Random ramblings of a mind damaged by years of disuse and abuse. Also a place to go to be bored to tears.
The Random Comic Strip
Words to live by...
"How beautiful it is to do nothing, and to rest afterward."
(The right to looseness has been officially given)
"Everyone carries a part of society on his shoulders," wrote Ludwig von Mises, "no one is relieved of his share of responsibility by others. And no one can find a safe way for himself if society is sweeping towards destruction. Therefore everyone, in his own interest, must thrust himself vigorously into the intellectual battle."
Apparently, the crossword puzzle that disappeared from the blog, came back.
Monday, December 20, 2010
I got a new thang...
It's simple and it involves Freecell. It's simple because I am. It involves Freecell because... well, just because.
I recall, from time to time, what a co-worker told me about his cohorts on the Evening shift were doing. They had a little contest going for who could move the fewest cards from the Tableau to the Foundation before the final automatic transfer of the Tableau cards to the Foundation begins.
A little background (in case you are unfamiliar with the game):
There are 4 Cell locations (top left) which serve as a holding area for cards. There are 4 Foundation locations (top right) where all cards will (hopefully) end up at the end of the game. And there are 8 Tableau locations (across the bottom) where all cards are initially dealt in seemingly random fashion. You manipulate the cards in the Tableau to free up (first) the aces and then build up, in suit, to the king. Yes, it is a simple game. In reality, it is merely a 52 piece puzzle. Look at the Tableau as the pieces of a jigsaw puzzle and the Foundation as the final picture. So now you have a jigsaw puzzle... if the jigsaw puzzle had rules which stated the puzzle pieces must be stacked in eight piles, the top piece being the only one to be moved, that you must move the cards from the Tableau to the Foundation through the Cells unless they can go directly to the Foundation. That means you cannot move more than 4 cards to free the cards beneath them to go to the Foundation. See? Simple. The trick is in the manipulation of the cards of the Tableau. And the proper management of the 4 Cell locations. Let's say you want to move 3 cards (Jack, Ten, Nine) to a Tableau pile with the proper Queen on the top. You must have at least three spaces open. Or 1 Cell open plus one Tableau slot open. In our example above, I might move the Queen of Diamonds (Row 6) and then the 7 of Clubs to Cell locations. Then move the Queen back on top of the King of Spades (again, Row 6) followed by the Jack of Spades (Row 7) and the Ten of Hearts (Row 5). That might be one start and it might be good or bad in the long run.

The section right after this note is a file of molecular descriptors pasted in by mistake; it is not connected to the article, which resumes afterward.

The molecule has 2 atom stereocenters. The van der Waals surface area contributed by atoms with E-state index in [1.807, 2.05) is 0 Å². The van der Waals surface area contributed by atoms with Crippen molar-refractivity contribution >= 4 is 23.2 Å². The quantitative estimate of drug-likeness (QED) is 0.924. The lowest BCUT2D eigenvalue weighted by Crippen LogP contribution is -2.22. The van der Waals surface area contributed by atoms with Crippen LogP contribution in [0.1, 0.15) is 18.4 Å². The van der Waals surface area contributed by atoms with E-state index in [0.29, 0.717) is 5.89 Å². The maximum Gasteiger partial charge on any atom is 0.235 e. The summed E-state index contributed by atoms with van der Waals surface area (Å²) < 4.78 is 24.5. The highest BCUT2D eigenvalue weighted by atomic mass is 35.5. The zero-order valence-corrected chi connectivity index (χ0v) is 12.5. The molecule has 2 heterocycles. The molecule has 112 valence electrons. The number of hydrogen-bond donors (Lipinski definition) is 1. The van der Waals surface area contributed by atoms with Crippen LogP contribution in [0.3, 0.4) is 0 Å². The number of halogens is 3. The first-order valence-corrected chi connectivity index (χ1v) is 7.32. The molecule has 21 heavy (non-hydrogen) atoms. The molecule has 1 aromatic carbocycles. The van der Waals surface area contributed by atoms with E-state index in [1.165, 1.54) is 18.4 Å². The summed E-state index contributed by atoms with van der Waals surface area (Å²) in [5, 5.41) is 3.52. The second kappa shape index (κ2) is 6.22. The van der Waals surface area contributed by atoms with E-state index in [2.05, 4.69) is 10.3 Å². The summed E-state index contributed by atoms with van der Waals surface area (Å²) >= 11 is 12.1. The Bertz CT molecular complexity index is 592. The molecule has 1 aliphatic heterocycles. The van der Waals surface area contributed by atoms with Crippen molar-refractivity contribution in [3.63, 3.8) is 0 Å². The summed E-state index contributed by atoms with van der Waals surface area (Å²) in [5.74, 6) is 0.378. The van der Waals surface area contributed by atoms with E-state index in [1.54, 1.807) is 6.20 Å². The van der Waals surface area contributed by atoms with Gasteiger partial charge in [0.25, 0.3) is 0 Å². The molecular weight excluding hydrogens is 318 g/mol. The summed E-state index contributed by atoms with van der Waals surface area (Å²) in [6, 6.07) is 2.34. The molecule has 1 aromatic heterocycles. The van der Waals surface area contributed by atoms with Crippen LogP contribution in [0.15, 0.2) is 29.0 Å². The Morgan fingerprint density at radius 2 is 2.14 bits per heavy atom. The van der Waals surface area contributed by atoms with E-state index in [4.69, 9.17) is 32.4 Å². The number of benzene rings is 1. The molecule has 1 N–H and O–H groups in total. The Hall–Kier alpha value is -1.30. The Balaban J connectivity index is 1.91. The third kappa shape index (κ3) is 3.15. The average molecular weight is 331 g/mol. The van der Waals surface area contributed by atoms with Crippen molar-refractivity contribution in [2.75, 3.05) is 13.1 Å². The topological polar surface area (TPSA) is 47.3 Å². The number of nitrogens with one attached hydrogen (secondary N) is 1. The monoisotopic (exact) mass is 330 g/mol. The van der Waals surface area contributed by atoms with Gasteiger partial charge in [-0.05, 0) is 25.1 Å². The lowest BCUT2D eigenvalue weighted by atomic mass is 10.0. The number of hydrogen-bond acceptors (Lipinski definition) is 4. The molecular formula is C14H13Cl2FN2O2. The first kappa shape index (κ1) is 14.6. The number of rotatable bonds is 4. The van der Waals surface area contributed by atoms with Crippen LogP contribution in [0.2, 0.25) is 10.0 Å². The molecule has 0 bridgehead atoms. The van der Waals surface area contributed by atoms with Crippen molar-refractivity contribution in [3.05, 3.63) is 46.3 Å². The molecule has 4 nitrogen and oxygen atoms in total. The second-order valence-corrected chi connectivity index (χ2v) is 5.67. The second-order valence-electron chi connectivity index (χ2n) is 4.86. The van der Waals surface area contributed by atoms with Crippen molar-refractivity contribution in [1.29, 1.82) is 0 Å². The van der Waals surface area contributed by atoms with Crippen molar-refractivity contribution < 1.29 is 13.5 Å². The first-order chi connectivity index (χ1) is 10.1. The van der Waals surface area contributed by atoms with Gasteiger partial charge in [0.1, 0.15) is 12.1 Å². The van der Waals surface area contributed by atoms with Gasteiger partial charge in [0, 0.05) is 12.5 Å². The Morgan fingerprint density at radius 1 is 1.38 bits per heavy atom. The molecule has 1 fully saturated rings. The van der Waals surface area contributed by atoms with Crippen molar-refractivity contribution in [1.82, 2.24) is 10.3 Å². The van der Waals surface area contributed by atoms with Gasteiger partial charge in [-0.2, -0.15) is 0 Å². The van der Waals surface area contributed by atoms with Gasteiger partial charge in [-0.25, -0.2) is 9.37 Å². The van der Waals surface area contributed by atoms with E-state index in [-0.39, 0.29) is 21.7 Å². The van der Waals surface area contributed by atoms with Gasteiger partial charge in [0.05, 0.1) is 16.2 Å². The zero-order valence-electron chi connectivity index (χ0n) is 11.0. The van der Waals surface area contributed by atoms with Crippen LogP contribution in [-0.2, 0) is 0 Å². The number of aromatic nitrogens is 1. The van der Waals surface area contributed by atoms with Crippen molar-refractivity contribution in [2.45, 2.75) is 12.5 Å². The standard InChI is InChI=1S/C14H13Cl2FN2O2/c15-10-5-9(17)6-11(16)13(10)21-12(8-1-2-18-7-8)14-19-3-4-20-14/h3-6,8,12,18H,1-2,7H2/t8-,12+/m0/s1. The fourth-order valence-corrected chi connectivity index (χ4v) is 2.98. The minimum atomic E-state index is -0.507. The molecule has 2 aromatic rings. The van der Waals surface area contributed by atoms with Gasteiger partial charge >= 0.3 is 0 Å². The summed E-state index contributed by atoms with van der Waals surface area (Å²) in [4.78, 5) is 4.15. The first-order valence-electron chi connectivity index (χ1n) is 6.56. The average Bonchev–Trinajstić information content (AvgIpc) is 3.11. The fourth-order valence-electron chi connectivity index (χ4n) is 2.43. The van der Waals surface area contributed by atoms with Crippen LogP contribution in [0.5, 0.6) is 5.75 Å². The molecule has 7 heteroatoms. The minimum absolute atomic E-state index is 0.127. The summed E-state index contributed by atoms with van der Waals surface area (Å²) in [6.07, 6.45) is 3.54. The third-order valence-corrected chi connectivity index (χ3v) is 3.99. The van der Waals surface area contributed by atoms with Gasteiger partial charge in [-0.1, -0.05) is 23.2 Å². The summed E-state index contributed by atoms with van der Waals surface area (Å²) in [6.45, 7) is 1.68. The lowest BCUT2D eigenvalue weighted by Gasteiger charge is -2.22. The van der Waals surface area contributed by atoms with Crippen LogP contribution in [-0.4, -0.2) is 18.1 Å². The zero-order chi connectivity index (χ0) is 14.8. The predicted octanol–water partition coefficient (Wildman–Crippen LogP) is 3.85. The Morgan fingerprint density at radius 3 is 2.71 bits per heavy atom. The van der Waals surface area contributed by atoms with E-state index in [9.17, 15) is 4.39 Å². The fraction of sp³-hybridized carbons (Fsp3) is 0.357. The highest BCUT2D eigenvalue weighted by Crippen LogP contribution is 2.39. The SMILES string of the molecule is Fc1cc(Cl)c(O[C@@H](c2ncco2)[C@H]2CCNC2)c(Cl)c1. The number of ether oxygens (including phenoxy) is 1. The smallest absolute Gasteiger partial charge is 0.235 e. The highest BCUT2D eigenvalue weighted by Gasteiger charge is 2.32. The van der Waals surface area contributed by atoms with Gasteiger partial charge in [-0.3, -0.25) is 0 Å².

In this shot, I have manipulated the Tableau cards to the point where I have only to move 9 through 6 from Row 6 to Row 2 and the rest of the cards will "fly" up to the Foundation and complete the game. You will also note that the number of cards (lower right in the pic) left to go on the Foundation is 40.
And here, of course, is the proof of success.
But my personal best (so far) is 47 cards left in the Tableau or Cell locations. That's right, only 5 cards had been placed on the Foundation before the Final Move.
And this is what I do all day when I am not playing golf, at the gym, playing other mindless games like Monopoly (or other solitaire games), or paying attention to what I am watching on TV.
And that, my friends, is what retirement is all about.